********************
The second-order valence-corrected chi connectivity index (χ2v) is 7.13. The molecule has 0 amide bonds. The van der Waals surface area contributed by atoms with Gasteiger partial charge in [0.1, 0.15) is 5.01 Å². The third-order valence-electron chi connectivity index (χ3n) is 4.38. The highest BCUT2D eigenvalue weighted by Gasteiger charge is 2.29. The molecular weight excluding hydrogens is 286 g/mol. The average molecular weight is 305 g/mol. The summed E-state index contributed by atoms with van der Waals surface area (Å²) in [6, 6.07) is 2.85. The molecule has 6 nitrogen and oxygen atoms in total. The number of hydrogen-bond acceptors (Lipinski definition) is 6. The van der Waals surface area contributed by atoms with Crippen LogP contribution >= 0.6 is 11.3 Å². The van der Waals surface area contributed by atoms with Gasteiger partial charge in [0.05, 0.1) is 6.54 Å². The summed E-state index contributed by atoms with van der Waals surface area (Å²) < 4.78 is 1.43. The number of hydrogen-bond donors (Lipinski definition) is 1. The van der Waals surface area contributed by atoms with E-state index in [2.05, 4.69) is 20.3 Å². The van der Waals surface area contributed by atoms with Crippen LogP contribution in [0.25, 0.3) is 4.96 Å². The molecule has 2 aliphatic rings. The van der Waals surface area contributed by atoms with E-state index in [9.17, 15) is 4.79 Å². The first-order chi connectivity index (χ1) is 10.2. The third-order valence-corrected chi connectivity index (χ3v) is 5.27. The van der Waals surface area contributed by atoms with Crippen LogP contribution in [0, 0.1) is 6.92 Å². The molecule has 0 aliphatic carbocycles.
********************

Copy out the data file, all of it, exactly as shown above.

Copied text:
The second-order valence-corrected chi connectivity index (χ2v) is 7.13. The molecule has 0 amide bonds. The van der Waals surface area contributed by atoms with Gasteiger partial charge in [0.1, 0.15) is 5.01 Å². The third-order valence-electron chi connectivity index (χ3n) is 4.38. The highest BCUT2D eigenvalue weighted by Gasteiger charge is 2.29. The molecular weight excluding hydrogens is 286 g/mol. The average molecular weight is 305 g/mol. The summed E-state index contributed by atoms with van der Waals surface area (Å²) in [6, 6.07) is 2.85. The molecule has 6 nitrogen and oxygen atoms in total. The number of hydrogen-bond acceptors (Lipinski definition) is 6. The van der Waals surface area contributed by atoms with Crippen LogP contribution >= 0.6 is 11.3 Å². The van der Waals surface area contributed by atoms with Gasteiger partial charge in [0.05, 0.1) is 6.54 Å². The summed E-state index contributed by atoms with van der Waals surface area (Å²) < 4.78 is 1.43. The number of hydrogen-bond donors (Lipinski definition) is 1. The van der Waals surface area contributed by atoms with E-state index in [2.05, 4.69) is 20.3 Å². The van der Waals surface area contributed by atoms with Crippen LogP contribution in [0.25, 0.3) is 4.96 Å². The molecule has 2 aliphatic rings. The van der Waals surface area contributed by atoms with E-state index in [9.17, 15) is 4.79 Å². The first-order chi connectivity index (χ1) is 10.2. The third-order valence-corrected chi connectivity index (χ3v) is 5.27. The van der Waals surface area contributed by atoms with Crippen LogP contribution in [0, 0.1) is 6.92 Å². The molecule has 0 aliphatic carbocycles.